Thanks to Abby for chatting with me. Now like we talked about, by the time you hear this episode she and I will be on the road driving together to AOE headquarters to finish preparation for the conference. We will be coming to you live from headquarters on the day of, wow, which is Thursday, two days away. Honestly I cannot be more excited for this conference. I love the lineup. You guys are going to be so excited about the videos. I love the art making opportunity and I especially love the social aspect of the chat, the presenter Q&A and just all of the art teachers who are attending and sharing ideas. Hey, it makes for a great event.
Now before we go I need to give a shout out to Artsonia for their help with The Art Ed Now Conference. They’re one of our platinum sponsors. I go way back with Artsonia. I want say I started using it like 9 or 10 years ago and it was around long before I even jumped on there even. So we’re old friends. I remember when they started doing Art Ed statements, I remember when they started doing classroom mode, and it seems like they just keep rolling out these new features that are always incredible, always helpful for teachers, and this fall they are going to be added again.
First, two things they wanted me to tell you about. First, they’re going to be allowing videos to be submitted to student portfolios. So along with your art work images, you can also submit videos now. Secondly, they’re also going to allow art works and videos that have student’s personal information contained in them like photos of students for example, which can also be published in the student portfolio. So those individual pieces of work will be part of the student portfolio, the ones with the personal information, but they will stay hidden and only be available to the parent in their logged in area. In other words, teachers can publish their student’s entire portfolios, including videos and photos of students on Artsonia, and when you are publishing the art work or the video, hey, you are going to select whether or not it has student personal information in it, and that will determine whether the art work will be posted publicly in the school gallery or simply be available for the parent in the private gallery.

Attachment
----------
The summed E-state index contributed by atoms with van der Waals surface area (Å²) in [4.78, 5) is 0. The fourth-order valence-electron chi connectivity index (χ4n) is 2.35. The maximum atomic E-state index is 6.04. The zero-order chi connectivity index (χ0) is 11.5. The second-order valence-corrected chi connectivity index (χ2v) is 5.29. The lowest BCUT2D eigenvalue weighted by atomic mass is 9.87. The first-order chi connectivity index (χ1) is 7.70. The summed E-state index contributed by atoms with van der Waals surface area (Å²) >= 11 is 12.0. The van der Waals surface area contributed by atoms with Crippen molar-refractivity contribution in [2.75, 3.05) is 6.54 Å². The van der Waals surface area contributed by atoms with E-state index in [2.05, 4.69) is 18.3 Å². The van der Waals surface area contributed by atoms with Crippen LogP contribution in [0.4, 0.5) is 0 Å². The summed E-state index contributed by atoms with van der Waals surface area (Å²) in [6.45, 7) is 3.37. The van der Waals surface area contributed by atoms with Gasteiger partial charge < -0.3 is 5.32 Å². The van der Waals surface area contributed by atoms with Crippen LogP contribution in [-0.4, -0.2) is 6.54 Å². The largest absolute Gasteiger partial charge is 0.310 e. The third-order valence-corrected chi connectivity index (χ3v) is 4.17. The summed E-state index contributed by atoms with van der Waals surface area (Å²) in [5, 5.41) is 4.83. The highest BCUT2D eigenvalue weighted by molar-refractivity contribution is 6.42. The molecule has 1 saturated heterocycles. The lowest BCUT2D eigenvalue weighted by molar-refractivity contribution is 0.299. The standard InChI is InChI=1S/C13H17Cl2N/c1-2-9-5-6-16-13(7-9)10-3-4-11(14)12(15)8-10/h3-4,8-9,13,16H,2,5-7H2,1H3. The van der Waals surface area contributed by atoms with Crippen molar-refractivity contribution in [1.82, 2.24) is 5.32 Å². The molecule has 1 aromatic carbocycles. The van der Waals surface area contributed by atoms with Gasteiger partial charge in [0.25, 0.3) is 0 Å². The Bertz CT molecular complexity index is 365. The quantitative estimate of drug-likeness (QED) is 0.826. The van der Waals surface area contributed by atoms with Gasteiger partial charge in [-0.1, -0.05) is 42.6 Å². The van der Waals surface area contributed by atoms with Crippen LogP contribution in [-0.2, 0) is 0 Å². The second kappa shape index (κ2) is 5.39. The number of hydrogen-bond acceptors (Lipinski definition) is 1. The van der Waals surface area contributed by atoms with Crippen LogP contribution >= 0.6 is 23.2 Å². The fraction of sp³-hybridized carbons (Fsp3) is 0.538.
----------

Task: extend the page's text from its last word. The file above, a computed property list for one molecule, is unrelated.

Make sure you’re on the lookout for those new features this fall. If you have not yet used Artsonia, first what are you doing with your life, and secondly, make sure you go find them at artsonia.com.
Alright, that is it. So make sure you’re with us on Thursday for the conference and in the mean time make sure you check out the AOE Instagram page for some of Abby and my road trip adventures. Also, during our Art Ed Now Attendees Facebook page there will be some really cool updates happening and some fun behind the scenes action on the day of the conference. Like I said, there are so many great things happening at the conference, teachers talking, presenting, sharing ideas. It is the best PD that you can get in the summer. If you sign up, you will not regret it. You’ll be going into this year with so many new and amazing ideas and you will be a better teacher at the end of Thursday than you are right now. Hopefully we’ll see you there.
Art Ed Radio is produced by The Art of Education with audio engineering from Michael Crocker. One last push for the conference. Today is literally the last day to register. Hey, you don’t want to miss this, so go sign up for the conference at artednow.com. Use the YOUSAVE20NOW discount code that I’ve been talking about, that’s Y-O-U-S-A-V-E-2-0-N-O-W to take $20 off your conference registration. You save 20 now. Hey, we will see you on Thursday and next week we’ll have a recap here on the podcast of the entire conference event. As always, thank you for listening. We’ll talk to you next week